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MGMT 332 Corporate Finance I

Module 4: Interest Rates and Bond Valuation

Problem Set 4 – Interest Rates and Bond Valuation

1. What is the annual yield of a 5-year, 3.25% semi-annual coupon-paying bond priced today at $1,075? Par is $1,000.

2. What is the annual yield of a 15-year, 5.25% annual coupon-paying bond priced today at $799? Par is $1,000.

3. Show the cash flows and prices for the following four bonds, each with a par value of $1,000 and paying interest semi-annually:

# Coupon Rate Years to Maturity Market Yield

A 1.5% 10 4.15 B 4.4% 6 5.0 C 6.2% 5 4.2 D 0.0% 9 5.1

Which of the four bonds would you prefer to hold and why? (Answer in the box provided.)

4. Consider a semi-annual bond with an annual coupon = 3.0%, maturity = 5 years, par value = $1,000, and a market price today = 0:

a. What is its yield to maturity (YTM)? b. Suppose the bond can be called at $900 at the end of year 3, what is its

yield to call?

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5. You have two (2) bonds with the following characteristics:

Characteristics Bond A Bond B

Coupon 2.0% 3.0% Yield to Maturity 4. % 4. % Years to Maturity 8 9

Par Value $1,000 $1,000 Price $845.00 $880.00

a. What are the bond durations? b. If rates rise to 5.00%, what are the new prices for each bond?

Prob. 1

CF$
Coupon
Par
Start
0.5
1.0
1.5
2.0
2.5
3.0
3.5
4.0
4.5
5.0
Yield

Prob. 2

CF$
Coupon
Par
Start
1.0
2.0
3.0
4.0
5.0
6.0
7.0
8.0
9.0
10.0
11.0
12.0
13.0
14.0
15.0
Yield

Prob. 3

ABCD
Yield
Price
0.5
1.0
1.5
2.0
2.5
3.0
3.5
4.0
4.5
5.0
5.5
6.0
6.5
7.0
7.5
8.0
8.5
9.0
9.5
10.0

Prob. 4

ab
Coupon
Par
YTM
Start
0.5
1.0
1.5
2.0
2.5
3.0
3.5
4.0
4.5
5.0

Prob. 5

a. Durationb. Price at 5.0%
ABAB
YTM4.3114%4.6467%
Coupon2.000%3.000%
Par1,000.001,000.00
Start(845.00)(880.00)
4.907.330.510.0015.00
9.5914.331.010.0015.00
14.0821.021.510.0015.00
18.3827.392.010.0015.00
22.5033.472.510.0015.00
26.4339.273.010.0015.00
30.1944.783.510.0015.00
33.7950.034.010.0015.00
37.2255.024.510.0015.00
40.4959.765.010.0015.00
43.6164.265.510.0015.00
46.5868.536.010.0015.00
49.4072.586.510.0015.00
52.0976.407.010.0015.00
54.6580.027.510.0015.00
5,764.4483.448.01,010.0015.00
86.668.515.00
6,069.859.01,015.00
7.397.90Price @5.0%804.1750856.4664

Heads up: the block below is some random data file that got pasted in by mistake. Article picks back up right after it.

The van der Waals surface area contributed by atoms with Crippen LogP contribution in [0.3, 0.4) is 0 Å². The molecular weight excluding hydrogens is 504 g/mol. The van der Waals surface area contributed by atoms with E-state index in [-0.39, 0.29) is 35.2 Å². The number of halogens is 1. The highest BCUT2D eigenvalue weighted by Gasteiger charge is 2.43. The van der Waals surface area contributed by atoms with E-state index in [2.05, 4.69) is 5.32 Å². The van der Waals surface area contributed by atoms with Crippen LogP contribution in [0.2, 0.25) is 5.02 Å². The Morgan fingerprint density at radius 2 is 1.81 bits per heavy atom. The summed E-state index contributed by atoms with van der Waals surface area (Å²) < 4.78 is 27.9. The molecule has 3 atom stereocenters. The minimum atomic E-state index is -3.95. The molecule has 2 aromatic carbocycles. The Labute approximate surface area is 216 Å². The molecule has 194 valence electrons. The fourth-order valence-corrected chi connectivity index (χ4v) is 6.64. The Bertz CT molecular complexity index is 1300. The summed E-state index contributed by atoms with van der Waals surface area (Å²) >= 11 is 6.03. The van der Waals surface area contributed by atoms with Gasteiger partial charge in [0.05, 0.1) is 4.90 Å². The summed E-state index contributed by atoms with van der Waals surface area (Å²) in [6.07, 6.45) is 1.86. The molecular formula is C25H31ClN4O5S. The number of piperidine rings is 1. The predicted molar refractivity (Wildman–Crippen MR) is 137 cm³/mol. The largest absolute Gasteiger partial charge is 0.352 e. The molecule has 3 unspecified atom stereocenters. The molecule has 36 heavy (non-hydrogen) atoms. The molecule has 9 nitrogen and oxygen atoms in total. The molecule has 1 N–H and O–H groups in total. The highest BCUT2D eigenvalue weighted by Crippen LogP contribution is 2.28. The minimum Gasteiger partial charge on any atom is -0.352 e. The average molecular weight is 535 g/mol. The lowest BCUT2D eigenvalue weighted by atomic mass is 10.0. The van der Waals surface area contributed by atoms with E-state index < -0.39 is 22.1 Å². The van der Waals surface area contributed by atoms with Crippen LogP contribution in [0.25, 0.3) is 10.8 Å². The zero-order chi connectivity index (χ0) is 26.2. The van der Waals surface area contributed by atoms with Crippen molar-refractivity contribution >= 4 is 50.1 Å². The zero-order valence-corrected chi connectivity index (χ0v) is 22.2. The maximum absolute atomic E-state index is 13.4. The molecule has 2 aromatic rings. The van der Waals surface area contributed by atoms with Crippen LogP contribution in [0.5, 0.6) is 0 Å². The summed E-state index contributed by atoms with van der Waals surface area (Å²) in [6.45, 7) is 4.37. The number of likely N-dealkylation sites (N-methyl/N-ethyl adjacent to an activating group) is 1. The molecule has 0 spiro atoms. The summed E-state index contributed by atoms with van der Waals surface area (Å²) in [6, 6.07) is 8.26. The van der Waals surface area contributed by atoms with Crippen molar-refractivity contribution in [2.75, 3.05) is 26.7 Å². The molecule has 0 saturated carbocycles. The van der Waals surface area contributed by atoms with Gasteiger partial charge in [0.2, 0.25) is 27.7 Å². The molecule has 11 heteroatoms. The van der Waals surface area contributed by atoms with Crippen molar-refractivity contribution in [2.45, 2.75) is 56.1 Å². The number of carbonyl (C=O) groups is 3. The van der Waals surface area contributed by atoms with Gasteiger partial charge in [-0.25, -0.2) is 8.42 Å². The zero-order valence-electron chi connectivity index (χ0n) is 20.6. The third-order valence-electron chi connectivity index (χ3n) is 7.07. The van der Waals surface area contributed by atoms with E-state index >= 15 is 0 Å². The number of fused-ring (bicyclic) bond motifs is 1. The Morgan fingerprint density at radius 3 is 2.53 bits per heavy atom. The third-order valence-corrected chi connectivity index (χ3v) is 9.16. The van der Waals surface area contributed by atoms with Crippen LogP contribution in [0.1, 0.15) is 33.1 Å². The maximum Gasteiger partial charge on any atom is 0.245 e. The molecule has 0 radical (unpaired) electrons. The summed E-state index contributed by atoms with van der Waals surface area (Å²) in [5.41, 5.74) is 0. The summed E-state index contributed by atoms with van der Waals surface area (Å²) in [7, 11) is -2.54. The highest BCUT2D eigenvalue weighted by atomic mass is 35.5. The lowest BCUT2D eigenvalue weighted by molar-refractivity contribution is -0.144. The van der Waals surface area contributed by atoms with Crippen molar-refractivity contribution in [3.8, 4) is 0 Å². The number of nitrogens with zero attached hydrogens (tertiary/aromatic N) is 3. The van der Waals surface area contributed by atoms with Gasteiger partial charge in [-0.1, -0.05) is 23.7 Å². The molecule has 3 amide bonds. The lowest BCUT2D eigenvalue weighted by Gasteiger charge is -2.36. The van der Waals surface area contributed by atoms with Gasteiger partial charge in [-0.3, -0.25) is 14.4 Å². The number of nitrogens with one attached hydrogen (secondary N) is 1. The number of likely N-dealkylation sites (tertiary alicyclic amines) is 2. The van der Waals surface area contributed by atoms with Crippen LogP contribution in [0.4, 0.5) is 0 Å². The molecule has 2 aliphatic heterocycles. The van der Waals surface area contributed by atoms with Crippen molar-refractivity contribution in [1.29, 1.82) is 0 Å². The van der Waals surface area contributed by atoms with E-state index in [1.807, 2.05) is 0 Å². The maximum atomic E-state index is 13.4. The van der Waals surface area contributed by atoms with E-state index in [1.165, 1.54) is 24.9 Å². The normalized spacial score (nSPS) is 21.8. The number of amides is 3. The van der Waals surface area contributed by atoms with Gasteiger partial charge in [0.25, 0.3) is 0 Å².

Alfonso Canella: When interest rates rise, as they do in this example, bond prices fall. Conversely, when rates fall, bond prices rise. The relationship is inverse. Duration is used as a proxy for how exposed your bond is to changes in interest rates. The higher the duration, the more exposed you are to changes in interest rates. So, if you expect rates to rise and bond prices to fall, you will try to reduce the duration of your bonds. If you expect rates to fall and prices to rise, you increase the duration of your bonds. In the first instance, you reduce your losses. In the second instance, you maximize your gains. Bond portfolio management is ALL about taking a position on future interest rates and, in some cases too, about taking a position on the long term credit quality of the bonds. Bonds that are tied to mortgages have various risks: interest rates increases or falls, credit quality erosion, and pre-payment (when mortgages are refinanced or homes are sold and the mortgage is paid off). These mortgage-backed bonds were the cause of the 2008 economic crisis. Too many mortgages defaulted (in other words, credit quality collapsed) and the bonds tied to these mortgages defaulted, triggering bank losses and the crisis.Alfonso Canella: When interest rates rise, as they do in this example, bond prices fall. Conversely, when rates fall, bond prices rise. The relationship is inverse. Duration is used as a proxy for how exposed your bond is to changes in interest rates. The higher the duration, the more exposed you are to changes in interest rates. So, if you expect rates to rise and bond prices to fall, you will try to reduce the duration of your bonds. If you expect rates to fall and prices to rise, you increase the duration of your bonds. In the first instance, you reduce your losses. In the second instance, you maximize your gains. Bond portfolio management is ALL about taking a position on future interest rates and, in some cases too, about taking a position on the long term credit quality of the bonds. Bonds that are tied to mortgages have various risks: interest rates increases or falls, credit quality erosion, and pre-payment (when mortgages are refinanced or homes are sold and the mortgage is paid off). These mortgage-backed bonds were the cause of the 2008 economic crisis. Too many mortgages defaulted (in other words, credit quality collapsed) and the bonds tied to these mortgages defaulted, triggering bank losses and the crisis.